WASHINGTON - United Nations experts are urging Sudan's neighbors to stop arms smuggling into the war-wrecked country. The move comes as advocates press the U.S. government to use its leadership of the UN Security Council to calm the killing fields of Darfur.
Calls for U.S. action are surging because the Bush administration holds the apex Security Council's rotating presidency this month. Peace advocates see this as a unique opportunity to push the international community toward quelling--if not resolving--a conflict fanned by misgivings about political representation, government aid, ethnic and religious bigotry, and the spoils of mineral extraction in a place blighted by poverty.
Fighting in Darfur has killed as many as 400,000 people since the rugged territory roughly the size of Texas succumbed to bloodshed in 2003. More than two million people have been rendered homeless, according to aid workers.
Heavily armed Sudanese rebels watch as Africa Union armoured vehicles deploy in Sudan's Darfur region, November 18, 2005. Eritrea denied on Thursday U.N. charges of smuggling weapons to rebels in Sudan's western Darfur region, as direct flights resumed between Asmara and Khartoum. (Mohamed Nureldin/Reuters)
The Khartoum regime long has been accused of aiding pro-government militias. But a report issued by a four-member UN expert panel and released Wednesday by the UN News Service blamed some of Sudan's neighbors for stoking the conflict.
The rebel Sudan Liberation Movement, its armed wing the Sudan Liberation Army (SLA), and the Justice and Equality Movement (JEM) ''have continued to receive arms, ammunition and/or equipment from Chad, Eritrea, the Libyan Arab Jamahiriya, non-governmental groups and other unknown sources,'' the panel said.
The experts said they could not yet determine whether the backing was official or was the result of government officials in those countries acting independently.
At the same time, they added, Sudanese government troops freed up by a peace accord ending hostilities with secessionists in the embattled south were being redeployed in Darfur.
Sudan's government also has returned at least six Mi-24 attack helicopters to duty in Darfur and has used two of them at least once, the experts' report said.
Activists, aid workers, and observers long have warned of a hostile buildup on all sides in the Darfur conflict. Their quest for peace inevitably has focused on the U.S. administration, which since September 2004 has stood out for officially labeling the Darfur conflict ''genocide.''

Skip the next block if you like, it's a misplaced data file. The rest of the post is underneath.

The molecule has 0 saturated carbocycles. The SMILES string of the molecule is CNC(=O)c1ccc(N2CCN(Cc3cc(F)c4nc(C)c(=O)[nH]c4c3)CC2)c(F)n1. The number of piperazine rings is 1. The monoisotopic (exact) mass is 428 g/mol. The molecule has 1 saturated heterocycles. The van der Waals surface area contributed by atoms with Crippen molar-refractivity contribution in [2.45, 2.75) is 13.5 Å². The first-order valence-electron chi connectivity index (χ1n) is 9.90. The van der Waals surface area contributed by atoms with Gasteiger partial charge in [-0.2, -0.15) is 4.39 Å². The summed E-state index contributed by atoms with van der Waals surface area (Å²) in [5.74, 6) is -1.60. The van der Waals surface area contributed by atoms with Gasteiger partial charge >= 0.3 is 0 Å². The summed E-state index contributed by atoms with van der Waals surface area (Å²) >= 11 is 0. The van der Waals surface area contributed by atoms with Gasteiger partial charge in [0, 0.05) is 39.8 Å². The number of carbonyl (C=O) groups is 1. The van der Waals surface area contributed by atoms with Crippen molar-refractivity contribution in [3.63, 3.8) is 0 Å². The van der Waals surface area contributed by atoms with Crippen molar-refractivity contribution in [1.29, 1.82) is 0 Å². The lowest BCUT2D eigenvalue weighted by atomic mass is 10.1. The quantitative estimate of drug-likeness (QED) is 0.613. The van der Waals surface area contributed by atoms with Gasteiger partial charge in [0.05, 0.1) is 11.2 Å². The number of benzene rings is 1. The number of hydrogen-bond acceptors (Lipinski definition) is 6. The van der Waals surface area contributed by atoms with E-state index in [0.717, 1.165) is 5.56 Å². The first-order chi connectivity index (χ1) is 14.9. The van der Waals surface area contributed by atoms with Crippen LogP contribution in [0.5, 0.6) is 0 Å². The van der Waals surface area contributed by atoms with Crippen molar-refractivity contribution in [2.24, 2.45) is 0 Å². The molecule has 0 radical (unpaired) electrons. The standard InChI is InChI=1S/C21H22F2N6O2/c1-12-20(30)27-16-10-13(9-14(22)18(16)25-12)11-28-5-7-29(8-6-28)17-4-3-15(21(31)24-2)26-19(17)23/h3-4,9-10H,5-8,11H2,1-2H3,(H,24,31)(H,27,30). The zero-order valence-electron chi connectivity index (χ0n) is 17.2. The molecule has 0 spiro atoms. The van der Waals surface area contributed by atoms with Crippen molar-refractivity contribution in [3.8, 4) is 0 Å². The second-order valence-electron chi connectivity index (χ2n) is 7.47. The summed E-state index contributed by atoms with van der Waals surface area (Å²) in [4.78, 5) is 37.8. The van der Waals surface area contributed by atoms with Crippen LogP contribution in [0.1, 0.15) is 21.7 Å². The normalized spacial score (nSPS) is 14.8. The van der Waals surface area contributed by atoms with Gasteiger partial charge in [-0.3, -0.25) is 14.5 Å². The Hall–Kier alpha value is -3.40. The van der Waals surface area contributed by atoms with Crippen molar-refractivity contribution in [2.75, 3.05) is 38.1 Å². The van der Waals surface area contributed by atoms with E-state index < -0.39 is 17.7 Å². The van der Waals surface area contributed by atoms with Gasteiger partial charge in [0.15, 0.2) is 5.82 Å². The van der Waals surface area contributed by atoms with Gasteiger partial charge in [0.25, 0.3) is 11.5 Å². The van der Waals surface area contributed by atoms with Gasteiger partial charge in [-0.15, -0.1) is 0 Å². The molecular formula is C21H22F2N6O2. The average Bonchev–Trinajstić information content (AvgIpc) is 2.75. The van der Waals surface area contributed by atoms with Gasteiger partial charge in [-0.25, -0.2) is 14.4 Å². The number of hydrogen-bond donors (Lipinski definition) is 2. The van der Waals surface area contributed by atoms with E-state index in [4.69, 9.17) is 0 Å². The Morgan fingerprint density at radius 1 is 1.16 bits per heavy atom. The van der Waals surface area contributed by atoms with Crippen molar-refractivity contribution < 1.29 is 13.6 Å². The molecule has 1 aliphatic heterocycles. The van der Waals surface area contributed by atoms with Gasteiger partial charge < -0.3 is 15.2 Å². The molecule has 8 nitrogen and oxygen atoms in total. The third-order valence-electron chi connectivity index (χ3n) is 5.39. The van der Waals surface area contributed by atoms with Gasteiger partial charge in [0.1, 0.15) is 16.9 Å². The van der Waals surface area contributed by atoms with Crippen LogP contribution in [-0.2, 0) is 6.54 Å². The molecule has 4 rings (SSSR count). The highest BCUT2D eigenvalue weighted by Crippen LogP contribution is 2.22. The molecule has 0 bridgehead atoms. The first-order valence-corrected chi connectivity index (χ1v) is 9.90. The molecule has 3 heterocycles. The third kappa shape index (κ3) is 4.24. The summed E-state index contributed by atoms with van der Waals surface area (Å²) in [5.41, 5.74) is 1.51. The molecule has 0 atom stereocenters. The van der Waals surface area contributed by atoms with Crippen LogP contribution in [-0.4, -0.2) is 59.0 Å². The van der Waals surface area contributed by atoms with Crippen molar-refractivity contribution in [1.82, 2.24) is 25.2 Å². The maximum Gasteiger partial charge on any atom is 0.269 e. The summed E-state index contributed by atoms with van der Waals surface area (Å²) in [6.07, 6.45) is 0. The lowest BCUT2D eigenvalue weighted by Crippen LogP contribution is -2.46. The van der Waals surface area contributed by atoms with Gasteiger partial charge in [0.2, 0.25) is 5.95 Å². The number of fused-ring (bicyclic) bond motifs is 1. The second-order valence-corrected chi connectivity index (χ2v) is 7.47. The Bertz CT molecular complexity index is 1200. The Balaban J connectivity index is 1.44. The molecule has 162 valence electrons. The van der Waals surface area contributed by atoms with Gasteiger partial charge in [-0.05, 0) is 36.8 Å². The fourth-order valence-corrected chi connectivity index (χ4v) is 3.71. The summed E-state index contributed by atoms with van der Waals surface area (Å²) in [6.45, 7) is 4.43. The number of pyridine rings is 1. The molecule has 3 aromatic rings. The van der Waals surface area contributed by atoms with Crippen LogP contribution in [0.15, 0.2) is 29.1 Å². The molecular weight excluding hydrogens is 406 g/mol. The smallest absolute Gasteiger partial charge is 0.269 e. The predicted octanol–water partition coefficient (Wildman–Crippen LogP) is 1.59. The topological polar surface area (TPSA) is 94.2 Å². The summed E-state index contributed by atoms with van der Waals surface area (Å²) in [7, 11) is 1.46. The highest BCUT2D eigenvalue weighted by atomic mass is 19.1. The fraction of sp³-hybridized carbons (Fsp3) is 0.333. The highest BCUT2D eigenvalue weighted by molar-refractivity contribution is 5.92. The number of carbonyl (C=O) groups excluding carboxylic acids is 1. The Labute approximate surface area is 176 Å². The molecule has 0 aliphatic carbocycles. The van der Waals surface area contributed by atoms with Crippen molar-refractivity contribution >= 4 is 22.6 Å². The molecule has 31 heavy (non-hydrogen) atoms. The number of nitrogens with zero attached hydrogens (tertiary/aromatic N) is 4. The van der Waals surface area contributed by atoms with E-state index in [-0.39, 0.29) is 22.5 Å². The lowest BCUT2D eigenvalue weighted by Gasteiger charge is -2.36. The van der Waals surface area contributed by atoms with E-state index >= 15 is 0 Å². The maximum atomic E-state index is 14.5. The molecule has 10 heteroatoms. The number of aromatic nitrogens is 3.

Last Friday, however, a senior Bush administration official appeared to back away from the word.
The situation ''is very different than it was,'' Jendayi Frazer, the assistant secretary of state for African affairs, was quoted as briefing reporters. ''It's not as systematic.''
''It is a very serious situation and it's a series of small attacks and incidents. It is not the government directing the militia attacking civilians,'' said Frazer, who declined to respond when asked whether the bloodletting in Darfur still constituted genocide.
Unlike Washington, the United Nations had stopped short of using the term genocide because under international law it would trigger mandatory action--possibly including armed intervention to stop the killing. Frazer's statements appeared to bring the Bush administration closer in line with the world body.
Peace activists insisted that ''genocide'' still applies.
''We will not stand silently by during genocide,'' leading advocates Africa Action said in a written response.
''More than 100,000 people living in camps for internally displaced people in southern Darfur were attacked just last week and forced to flee from the camps. The victims of these attacks are now without basic humanitarian aid or protection, placing their lives at risk,'' the Washington, D.C.-based organization said.
Africa Action and a broad coalition of 100-plus religious, human-rights, peace, and students' groups had urged the Bush administration to use its presidency of the UN Security Council this month to pass a resolution converting the African Union (AU) military and police observer mission in Darfur into a full-fledged UN peacekeeping force with enough physical strength and political backing to protect civilians and humanitarian operations.
Instead, U.S. officials led the Council Friday to adopt a non-binding statement on Darfur that opens the door for UN officials to begin planning for a possible peacekeeping deployment in Darfur.
Past attempts to agree decisive action have hit opposition from China and Russia--both veto-wielding permanent members of the Security Council and both countries with oil and other commercial interests in Sudan, according to Parag Khanna of the Brookings Institution think tank.
Activists voiced discontent with the council statement, saying a resolution would have committed the UN to fielding a peacekeeping mission.
''The choice to advance a non-binding statement over a binding resolution will result in a minimum of a six-week delay,'' Africa Action said.
''This will mean that a minimum of 10,000 additional lives will likely be lost.''
Whether Washington is persuaded by such concerns remains to be seen.
On Tuesday, vice president Dick Cheney said the Bush administration was ''doing everything we can do'' to stop the violence in Darfur.
''It's a huge area. It's difficult to get at, but we have been actively involved. I am satisfied we are doing everything we can do,'' Cheney was quoted as saying in a news report. U.S. efforts, he said, included providing transport for some AU troops sent in to reinforce the thinly deployed contingent of observers.
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